The court in Western Express found that the ‘932 Patent is “broadly directed to a ‘method of funds transfer […]’ [and that the] concept of transferring money through a bankcard is similar to other ‘fundamental economic practices’ that the Supreme Court and the Federal Circuit have held [to be unpatentable] abstract ideas.” Western Express Bancshares, LLC v. Green Dot Corporation, No. 19-cv-4465, 2019 WL 4857330, at *5 (S.D.N.Y. Oct. 2, 2019). The court also found that the patent lacked an inventive concept because it “relies on existing technologies and infrastructures that are inherent to the industries of banking and retail.” Id.

This decision comes on the heels of the Patent Trial and Appeal Board (PTAB) of the U.S. Patent and Trademark Office invalidating five Nasdaq patents relating to electronic securities exchanges under the Alice test. These recent PTAB and district court decisions demonstrate that FinTech patents may not be grounded within the contours of patentable subject matter under Alice and its progeny, and may provide defendants with some measure of protection against charges of infringement.

MIAX continues to win FinTech patent battle with Nasdaq

Miami International Holding Inc. et al. (MIAX) attained five victories within two weeks before the Patent Trial and Appeal Board (PTAB) of the U.S. Patent and Trademark Office. In successive final written decisions issued in October, the PTAB declared that five Nasdaq patents related to electronic securities trading systems are invalid under 35 U.S.C. Section 101. Section 101 defines patent-eligible subject matter. The PTAB determined that all five Nasdaq patents (U.S. Patent Nos. 6,618,707; 7,246,093; 7,921,051; 7,747,506; and 8,386,371) were directed to abstract ideas, which are excluded from patent protection under the statute. MIAX awaits the PTAB’s decision on an additional patent (U.S. Patent No. 7,933,827) challenged by MIAX.  One remaining related Nasdaq patent is still under review by the PTAB.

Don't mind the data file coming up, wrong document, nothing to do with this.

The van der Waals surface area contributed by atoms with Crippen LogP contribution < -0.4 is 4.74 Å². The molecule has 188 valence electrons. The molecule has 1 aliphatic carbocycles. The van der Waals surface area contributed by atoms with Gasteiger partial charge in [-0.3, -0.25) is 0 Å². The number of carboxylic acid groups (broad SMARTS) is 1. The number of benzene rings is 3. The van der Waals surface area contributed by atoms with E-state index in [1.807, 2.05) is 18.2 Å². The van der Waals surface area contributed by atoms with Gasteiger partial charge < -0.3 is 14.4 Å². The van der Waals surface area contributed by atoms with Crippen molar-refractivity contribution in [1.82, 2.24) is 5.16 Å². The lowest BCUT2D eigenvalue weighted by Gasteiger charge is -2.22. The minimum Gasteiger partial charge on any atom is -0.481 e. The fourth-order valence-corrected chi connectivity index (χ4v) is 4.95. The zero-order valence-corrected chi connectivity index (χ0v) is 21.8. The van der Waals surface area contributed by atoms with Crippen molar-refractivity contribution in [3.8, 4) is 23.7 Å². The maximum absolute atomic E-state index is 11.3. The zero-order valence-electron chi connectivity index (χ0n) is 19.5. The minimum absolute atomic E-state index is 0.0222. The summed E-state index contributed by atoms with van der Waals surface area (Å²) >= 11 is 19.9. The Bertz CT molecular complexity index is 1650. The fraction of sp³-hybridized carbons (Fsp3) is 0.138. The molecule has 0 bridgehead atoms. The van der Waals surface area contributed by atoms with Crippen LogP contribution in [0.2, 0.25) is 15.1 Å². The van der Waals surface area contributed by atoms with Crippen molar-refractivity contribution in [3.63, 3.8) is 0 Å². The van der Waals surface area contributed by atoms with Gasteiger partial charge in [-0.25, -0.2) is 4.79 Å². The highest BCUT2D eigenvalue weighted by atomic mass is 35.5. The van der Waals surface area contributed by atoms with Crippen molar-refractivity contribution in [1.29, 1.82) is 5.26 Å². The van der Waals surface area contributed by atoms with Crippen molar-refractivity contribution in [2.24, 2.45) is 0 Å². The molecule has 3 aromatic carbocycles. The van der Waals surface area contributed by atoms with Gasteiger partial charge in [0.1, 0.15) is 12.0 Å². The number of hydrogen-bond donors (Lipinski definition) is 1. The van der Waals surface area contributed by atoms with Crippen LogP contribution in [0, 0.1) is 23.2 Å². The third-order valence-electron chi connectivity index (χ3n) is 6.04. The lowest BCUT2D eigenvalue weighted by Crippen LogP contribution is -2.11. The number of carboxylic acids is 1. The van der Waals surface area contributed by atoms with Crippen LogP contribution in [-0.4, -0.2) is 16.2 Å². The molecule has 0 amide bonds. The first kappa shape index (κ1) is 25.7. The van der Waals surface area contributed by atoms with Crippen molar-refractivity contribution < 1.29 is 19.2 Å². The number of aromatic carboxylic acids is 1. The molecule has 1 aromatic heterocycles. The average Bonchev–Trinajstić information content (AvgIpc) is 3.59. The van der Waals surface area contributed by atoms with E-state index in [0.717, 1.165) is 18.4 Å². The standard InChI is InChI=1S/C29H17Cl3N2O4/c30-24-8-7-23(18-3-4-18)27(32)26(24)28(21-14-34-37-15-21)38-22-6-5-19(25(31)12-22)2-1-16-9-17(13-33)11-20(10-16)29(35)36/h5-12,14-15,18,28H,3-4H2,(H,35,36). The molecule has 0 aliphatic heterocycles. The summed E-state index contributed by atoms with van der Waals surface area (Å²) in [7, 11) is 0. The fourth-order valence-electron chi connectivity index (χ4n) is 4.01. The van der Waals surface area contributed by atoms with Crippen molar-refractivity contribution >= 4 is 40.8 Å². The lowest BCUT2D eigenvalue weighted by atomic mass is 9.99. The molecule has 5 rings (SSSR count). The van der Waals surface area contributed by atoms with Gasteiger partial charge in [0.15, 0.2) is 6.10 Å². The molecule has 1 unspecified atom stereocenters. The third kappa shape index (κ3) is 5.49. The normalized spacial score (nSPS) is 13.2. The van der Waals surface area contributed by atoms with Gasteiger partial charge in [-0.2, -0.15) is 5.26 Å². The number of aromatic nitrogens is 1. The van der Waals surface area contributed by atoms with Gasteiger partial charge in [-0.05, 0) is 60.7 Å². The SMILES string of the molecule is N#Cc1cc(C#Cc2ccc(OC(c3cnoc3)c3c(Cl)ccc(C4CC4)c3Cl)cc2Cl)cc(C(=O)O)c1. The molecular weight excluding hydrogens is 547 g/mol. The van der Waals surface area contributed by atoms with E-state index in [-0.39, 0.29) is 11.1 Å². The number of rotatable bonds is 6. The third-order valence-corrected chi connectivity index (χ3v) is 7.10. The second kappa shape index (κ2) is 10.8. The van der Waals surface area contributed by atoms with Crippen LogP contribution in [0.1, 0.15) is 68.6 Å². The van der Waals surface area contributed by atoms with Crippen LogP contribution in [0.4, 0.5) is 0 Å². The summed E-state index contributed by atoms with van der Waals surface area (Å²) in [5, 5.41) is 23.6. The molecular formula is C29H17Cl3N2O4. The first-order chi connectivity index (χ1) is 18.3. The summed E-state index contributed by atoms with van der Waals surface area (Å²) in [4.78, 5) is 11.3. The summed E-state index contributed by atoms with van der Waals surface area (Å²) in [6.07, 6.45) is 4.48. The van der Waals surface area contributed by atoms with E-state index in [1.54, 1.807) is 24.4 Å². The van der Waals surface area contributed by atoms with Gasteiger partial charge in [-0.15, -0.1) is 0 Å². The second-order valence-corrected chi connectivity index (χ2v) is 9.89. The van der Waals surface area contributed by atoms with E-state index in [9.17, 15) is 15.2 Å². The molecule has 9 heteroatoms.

The PTAB’s proceedings were triggered by Nasdaq’s assertion of patent infringement claims against MIAX in the U.S. District Court for the District of New Jersey in September 2017. Nasdaq alleged that MIAX had violated the challenged Nasdaq patents and used Nasdaq trade secrets to launch MIAX’s competing options exchanges.

MIAX has vigorously disputed all of Nasdaq’s claims, and the NJ District Court has stayed all of the litigation pending final determination of the Nasdaq patents.

In an unrelated lawsuit, Nasdaq has sued yet another exchange, Investors Exchange (IEX), claiming that IEX infringes other Nasdaq patents related to electronic securities trading. That case was filed in March 2018 and is also pending in the U.S. District Court for the District of New Jersey. IEX is also challenging Nasdaq’s patents under Section 101.  The  five PTAB  decisions in MIAX’s favor may help to pave the way for IEX as well as help sharpen the focus of what is and what is not patent-eligible in the FinTech industry for FinTech companies seeking patent protection or defending themselves against infringement allegations involving FinTech patents.